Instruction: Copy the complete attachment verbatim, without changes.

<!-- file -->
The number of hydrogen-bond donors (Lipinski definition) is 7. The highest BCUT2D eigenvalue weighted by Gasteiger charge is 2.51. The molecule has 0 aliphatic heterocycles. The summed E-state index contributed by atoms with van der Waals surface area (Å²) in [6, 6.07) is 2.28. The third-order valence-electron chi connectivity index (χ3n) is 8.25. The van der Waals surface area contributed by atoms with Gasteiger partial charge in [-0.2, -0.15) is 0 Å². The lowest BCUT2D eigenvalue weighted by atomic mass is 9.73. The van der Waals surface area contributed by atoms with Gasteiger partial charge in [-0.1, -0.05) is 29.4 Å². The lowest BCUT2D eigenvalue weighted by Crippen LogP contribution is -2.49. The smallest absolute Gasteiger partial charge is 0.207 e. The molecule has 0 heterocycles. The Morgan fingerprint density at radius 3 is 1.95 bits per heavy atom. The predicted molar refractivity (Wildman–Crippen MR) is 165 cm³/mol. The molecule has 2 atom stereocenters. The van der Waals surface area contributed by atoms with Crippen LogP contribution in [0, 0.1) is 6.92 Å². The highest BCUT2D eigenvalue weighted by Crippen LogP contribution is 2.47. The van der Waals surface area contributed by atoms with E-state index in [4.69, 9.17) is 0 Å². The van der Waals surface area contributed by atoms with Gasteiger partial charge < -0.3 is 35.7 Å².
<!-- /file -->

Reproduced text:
The number of hydrogen-bond donors (Lipinski definition) is 7. The highest BCUT2D eigenvalue weighted by Gasteiger charge is 2.51. The molecule has 0 aliphatic heterocycles. The summed E-state index contributed by atoms with van der Waals surface area (Å²) in [6, 6.07) is 2.28. The third-order valence-electron chi connectivity index (χ3n) is 8.25. The van der Waals surface area contributed by atoms with Gasteiger partial charge in [-0.2, -0.15) is 0 Å². The lowest BCUT2D eigenvalue weighted by atomic mass is 9.73. The van der Waals surface area contributed by atoms with Gasteiger partial charge in [-0.1, -0.05) is 29.4 Å². The lowest BCUT2D eigenvalue weighted by Crippen LogP contribution is -2.49. The smallest absolute Gasteiger partial charge is 0.207 e. The molecule has 0 heterocycles. The Morgan fingerprint density at radius 3 is 1.95 bits per heavy atom. The predicted molar refractivity (Wildman–Crippen MR) is 165 cm³/mol. The molecule has 2 atom stereocenters. The van der Waals surface area contributed by atoms with Crippen LogP contribution in [0, 0.1) is 6.92 Å². The highest BCUT2D eigenvalue weighted by Crippen LogP contribution is 2.47. The van der Waals surface area contributed by atoms with E-state index in [4.69, 9.17) is 0 Å². The van der Waals surface area contributed by atoms with Gasteiger partial charge < -0.3 is 35.7 Å².